Managerial Accounting refers to the process of making essential data available to company managers who directly responsible for a firm’s operations. Managerial Accounting is also known as ‘cost accounting’, which enables decision makers to create value for their organization through effective use of resources, efficient actions and managing people.
=> Managerial Accounting refers to the process of making essential data available to company managers who directly responsible for a firm’s operations. Managerial Accounting is also known as ‘cost accounting’, which enables decision makers to create value for their organization through effective use of resources, efficient actions and managing people.
=> Management accounting or managerial accounting is concerned with the provisions and use of accounting information to managers within organizations, to provide them with the basis to make informed business decisions that will allow them to be better equipped in their management and control functions.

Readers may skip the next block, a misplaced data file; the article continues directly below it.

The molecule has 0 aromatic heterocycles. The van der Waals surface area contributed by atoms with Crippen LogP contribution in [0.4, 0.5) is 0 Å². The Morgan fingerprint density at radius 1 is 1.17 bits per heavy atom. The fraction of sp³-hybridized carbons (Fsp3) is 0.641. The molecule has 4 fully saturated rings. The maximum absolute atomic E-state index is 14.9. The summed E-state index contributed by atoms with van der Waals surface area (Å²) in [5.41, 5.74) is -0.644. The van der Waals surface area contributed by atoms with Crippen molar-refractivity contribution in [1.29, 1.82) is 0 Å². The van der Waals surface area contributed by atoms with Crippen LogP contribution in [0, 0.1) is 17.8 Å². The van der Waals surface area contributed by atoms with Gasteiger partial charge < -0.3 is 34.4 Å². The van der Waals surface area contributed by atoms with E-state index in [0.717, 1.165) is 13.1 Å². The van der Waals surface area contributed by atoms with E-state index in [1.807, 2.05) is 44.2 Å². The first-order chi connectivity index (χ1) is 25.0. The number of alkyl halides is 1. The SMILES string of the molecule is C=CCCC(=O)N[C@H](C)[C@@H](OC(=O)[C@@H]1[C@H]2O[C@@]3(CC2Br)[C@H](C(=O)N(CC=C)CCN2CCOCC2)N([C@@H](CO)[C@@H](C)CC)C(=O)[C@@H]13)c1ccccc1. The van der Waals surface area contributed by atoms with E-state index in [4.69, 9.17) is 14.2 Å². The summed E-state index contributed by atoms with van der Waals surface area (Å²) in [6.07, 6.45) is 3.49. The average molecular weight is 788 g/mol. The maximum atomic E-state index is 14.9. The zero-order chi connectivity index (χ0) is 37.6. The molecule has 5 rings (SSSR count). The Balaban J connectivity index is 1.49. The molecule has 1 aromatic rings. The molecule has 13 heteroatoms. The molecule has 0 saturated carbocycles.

In contrast to financial accountancy information, management accounting information is:
- designed and intended for use by managers within the organization, instead of being intended for use by shareholders, creditors, and public regulators;
- usually confidential and used by management, instead of publicly reported;
- forward-looking, instead of historical;
- Computed by reference to the needs of managers, often using management information systems, instead of by reference to general financial accounting standards.
=> Managerial accounting is concerned with providing information to managers- that is, to those who are inside an organization and who direct and control its operations. Managerial accounting can be contrasted with financial accounting, which is concerned with providing information to stockholders, creditors and others who are outside an organization (Garrison and Noreen, 1999).
Managerial accounting information includes:
- Information on the costs of an organization’s products and services.
For Example, managers can use product costs to guide the setting of selling prices. In addition, these product costs are used for inventory valuation and income determination.
A budget is a quantitave expression of a plan.
- Performance reports:
These reports often consist of comparisons of budgets with actual results. The deviations of actual results from budget are called variances.
- Other information which assist managers in their planning and control activities.
Examples are information on revenues of an organization’s products and services, sales back logs, unit quantities and demands on capacity resources.
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